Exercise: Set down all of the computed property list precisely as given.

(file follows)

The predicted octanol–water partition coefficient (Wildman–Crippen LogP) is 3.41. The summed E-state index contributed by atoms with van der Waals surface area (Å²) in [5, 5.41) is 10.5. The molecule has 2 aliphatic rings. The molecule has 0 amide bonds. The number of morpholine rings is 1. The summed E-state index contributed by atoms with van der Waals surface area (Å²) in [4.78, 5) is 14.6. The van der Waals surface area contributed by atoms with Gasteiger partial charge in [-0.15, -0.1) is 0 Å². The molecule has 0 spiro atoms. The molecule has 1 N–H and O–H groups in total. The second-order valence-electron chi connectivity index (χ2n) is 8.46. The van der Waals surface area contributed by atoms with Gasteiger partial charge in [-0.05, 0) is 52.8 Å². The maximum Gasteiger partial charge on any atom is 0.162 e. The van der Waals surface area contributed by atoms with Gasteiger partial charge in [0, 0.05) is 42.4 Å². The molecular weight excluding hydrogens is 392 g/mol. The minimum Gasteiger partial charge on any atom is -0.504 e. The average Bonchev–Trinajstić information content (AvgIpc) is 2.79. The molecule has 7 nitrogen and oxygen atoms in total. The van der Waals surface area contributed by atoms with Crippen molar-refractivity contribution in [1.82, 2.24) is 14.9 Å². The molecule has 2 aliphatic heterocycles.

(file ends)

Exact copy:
The predicted octanol–water partition coefficient (Wildman–Crippen LogP) is 3.41. The summed E-state index contributed by atoms with van der Waals surface area (Å²) in [5, 5.41) is 10.5. The molecule has 2 aliphatic rings. The molecule has 0 amide bonds. The number of morpholine rings is 1. The summed E-state index contributed by atoms with van der Waals surface area (Å²) in [4.78, 5) is 14.6. The van der Waals surface area contributed by atoms with Gasteiger partial charge in [-0.15, -0.1) is 0 Å². The molecule has 0 spiro atoms. The molecule has 1 N–H and O–H groups in total. The second-order valence-electron chi connectivity index (χ2n) is 8.46. The van der Waals surface area contributed by atoms with Gasteiger partial charge in [-0.05, 0) is 52.8 Å². The maximum Gasteiger partial charge on any atom is 0.162 e. The van der Waals surface area contributed by atoms with Gasteiger partial charge in [0, 0.05) is 42.4 Å². The molecular weight excluding hydrogens is 392 g/mol. The minimum Gasteiger partial charge on any atom is -0.504 e. The average Bonchev–Trinajstić information content (AvgIpc) is 2.79. The molecule has 7 nitrogen and oxygen atoms in total. The van der Waals surface area contributed by atoms with Crippen molar-refractivity contribution in [1.82, 2.24) is 14.9 Å². The molecule has 2 aliphatic heterocycles.